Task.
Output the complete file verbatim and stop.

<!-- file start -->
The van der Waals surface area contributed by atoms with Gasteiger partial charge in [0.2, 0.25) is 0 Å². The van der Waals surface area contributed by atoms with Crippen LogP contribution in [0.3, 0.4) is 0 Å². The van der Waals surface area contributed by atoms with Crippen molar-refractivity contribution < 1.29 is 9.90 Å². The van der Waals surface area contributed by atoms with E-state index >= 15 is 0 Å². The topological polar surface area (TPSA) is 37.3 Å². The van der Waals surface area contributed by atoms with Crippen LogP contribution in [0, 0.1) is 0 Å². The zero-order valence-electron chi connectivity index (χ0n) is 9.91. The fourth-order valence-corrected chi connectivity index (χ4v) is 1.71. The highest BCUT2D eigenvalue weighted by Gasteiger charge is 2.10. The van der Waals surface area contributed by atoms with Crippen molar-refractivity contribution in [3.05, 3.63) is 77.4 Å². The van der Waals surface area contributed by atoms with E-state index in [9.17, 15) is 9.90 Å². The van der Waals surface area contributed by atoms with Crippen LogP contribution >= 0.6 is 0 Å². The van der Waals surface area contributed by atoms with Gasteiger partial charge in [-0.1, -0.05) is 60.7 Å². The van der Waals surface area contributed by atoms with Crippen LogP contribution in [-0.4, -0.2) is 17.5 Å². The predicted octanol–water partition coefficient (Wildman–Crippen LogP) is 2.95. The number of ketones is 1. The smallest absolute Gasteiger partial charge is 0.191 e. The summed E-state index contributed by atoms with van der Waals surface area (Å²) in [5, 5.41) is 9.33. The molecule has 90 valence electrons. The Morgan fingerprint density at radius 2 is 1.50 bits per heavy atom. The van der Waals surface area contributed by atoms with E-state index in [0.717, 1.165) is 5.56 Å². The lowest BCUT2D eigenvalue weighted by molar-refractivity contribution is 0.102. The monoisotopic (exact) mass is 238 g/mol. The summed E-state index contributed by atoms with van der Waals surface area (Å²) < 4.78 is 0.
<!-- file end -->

The van der Waals surface area contributed by atoms with Gasteiger partial charge in [0.2, 0.25) is 0 Å². The van der Waals surface area contributed by atoms with Crippen LogP contribution in [0.3, 0.4) is 0 Å². The van der Waals surface area contributed by atoms with Crippen molar-refractivity contribution < 1.29 is 9.90 Å². The van der Waals surface area contributed by atoms with E-state index >= 15 is 0 Å². The topological polar surface area (TPSA) is 37.3 Å². The van der Waals surface area contributed by atoms with Crippen LogP contribution in [0, 0.1) is 0 Å². The zero-order valence-electron chi connectivity index (χ0n) is 9.91. The fourth-order valence-corrected chi connectivity index (χ4v) is 1.71. The highest BCUT2D eigenvalue weighted by Gasteiger charge is 2.10. The van der Waals surface area contributed by atoms with Crippen molar-refractivity contribution in [3.05, 3.63) is 77.4 Å². The van der Waals surface area contributed by atoms with E-state index in [9.17, 15) is 9.90 Å². The van der Waals surface area contributed by atoms with Crippen LogP contribution >= 0.6 is 0 Å². The van der Waals surface area contributed by atoms with Gasteiger partial charge in [-0.1, -0.05) is 60.7 Å². The van der Waals surface area contributed by atoms with Crippen LogP contribution in [-0.4, -0.2) is 17.5 Å². The predicted octanol–water partition coefficient (Wildman–Crippen LogP) is 2.95. The number of ketones is 1. The smallest absolute Gasteiger partial charge is 0.191 e. The summed E-state index contributed by atoms with van der Waals surface area (Å²) in [5, 5.41) is 9.33. The molecule has 90 valence electrons. The Morgan fingerprint density at radius 2 is 1.50 bits per heavy atom. The van der Waals surface area contributed by atoms with E-state index in [0.717, 1.165) is 5.56 Å². The lowest BCUT2D eigenvalue weighted by molar-refractivity contribution is 0.102. The monoisotopic (exact) mass is 238 g/mol. The summed E-state index contributed by atoms with van der Waals surface area (Å²) < 4.78 is 0.